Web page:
With one in five Irish young people overweight or obese surely the last place schools would visit on tour would be a marketing theme park (spookily reminiscent of the “Krustyland” park in the Simpsons).
Yet the recently opened “Tayto Park” in Co. Meath is advertised in the Irish National Teachers Organisation’s magazine as a destination for school tours – a new departure in school based commercialism. Read more
Irish primary schools celebrated a victory this week as Independent Newspapers abandoned their “Building for the Future” scheme just weeks after its high-profile launch. It is the first time a major in-school marketing promotion has been scrapped and is an embarrassing climb down for Independent and their co-sponsors Bank of Ireland
The INTO has said primary teachers should not support advertising projects by commercial companies which target children or their families through schools. The union made its announcement following the launch of a project promoted by the Irish Independent and sponsored by Bank of Ireland.
“Bank of Ireland is one of the financial institutions that contributed to this country’s economic collapse,” said Ms Ní Chuinneagáin. “It has been bailed out to date with 3.5 billion in state aid so far with more taxpayers money expected to be pumped into it. Just today, it is set to get 11.5 billion of taxpayers money through the NAMA scheme to pay for its reckless lending to developers and speculators.” Read more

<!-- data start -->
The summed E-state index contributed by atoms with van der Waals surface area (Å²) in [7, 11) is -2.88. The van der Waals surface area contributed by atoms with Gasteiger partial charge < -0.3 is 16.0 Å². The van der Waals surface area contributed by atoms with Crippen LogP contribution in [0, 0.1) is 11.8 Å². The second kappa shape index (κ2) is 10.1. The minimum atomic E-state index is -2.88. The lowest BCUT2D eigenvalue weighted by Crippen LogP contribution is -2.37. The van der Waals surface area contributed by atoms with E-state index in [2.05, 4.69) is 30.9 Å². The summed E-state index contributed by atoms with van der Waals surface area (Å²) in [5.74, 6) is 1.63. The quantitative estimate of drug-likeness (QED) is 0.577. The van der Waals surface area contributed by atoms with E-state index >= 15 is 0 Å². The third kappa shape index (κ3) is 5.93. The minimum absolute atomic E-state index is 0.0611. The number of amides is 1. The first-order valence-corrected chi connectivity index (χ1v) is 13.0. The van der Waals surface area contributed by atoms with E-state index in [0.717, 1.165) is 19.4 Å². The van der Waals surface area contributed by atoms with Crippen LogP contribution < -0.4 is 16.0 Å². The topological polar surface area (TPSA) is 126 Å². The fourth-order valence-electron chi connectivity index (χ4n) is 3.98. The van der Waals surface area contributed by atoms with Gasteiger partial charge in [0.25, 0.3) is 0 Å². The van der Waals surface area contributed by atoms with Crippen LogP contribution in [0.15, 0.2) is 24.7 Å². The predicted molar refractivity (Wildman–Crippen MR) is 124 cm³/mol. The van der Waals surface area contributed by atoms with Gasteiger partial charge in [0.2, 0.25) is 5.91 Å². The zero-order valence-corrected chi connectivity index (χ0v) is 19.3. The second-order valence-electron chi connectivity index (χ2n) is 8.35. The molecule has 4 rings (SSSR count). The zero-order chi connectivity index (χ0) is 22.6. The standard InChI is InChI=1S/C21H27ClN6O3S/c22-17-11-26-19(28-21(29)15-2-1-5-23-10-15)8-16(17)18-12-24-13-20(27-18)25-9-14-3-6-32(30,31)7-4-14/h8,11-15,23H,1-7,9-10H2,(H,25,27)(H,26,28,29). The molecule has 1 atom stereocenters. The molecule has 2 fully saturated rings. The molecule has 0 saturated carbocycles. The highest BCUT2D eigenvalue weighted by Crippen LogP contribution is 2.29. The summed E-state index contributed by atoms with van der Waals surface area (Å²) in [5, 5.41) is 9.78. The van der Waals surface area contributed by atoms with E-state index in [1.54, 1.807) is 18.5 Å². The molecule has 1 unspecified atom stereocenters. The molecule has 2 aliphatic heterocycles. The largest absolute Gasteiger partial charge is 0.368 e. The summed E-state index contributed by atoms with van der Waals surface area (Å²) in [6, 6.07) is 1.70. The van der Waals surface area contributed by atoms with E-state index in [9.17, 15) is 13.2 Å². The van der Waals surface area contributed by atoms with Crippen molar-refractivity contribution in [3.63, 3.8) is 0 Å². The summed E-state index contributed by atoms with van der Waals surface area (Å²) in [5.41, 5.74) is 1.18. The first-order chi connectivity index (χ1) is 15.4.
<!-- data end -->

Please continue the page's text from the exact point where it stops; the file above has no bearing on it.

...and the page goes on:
The first week of the new school year and another letter from a Marketing Manager – this time from An Post asking teachers to promote their Cyril the Squirrel savings scheme which they assure us is easy to set up and maintain.
While secondary schools may have to contend with AIB looking to “build” branches in their schools, Irish primary schools are not immune to financial orientated marketing schemes. An Post – the State owned post office – appear determined to reach children from 5 – 12 in school and to avail of teachers as salespeople for their initative. Read more
Nov. 5th sees the world’s first attempted co-ordinated action against commercialisation in education (including against fees for education). So far, activists in 22 countries have signed up to have mass co-ordinated events. This essay seeks to look at some of the issues involved in commercialism in education.
Since we have not reached the level of commercialism in our schools that pervade an education system such as the American one, perhaps now is the time to begin the fight against the commercialism that is present, before it becomes too much to be countered.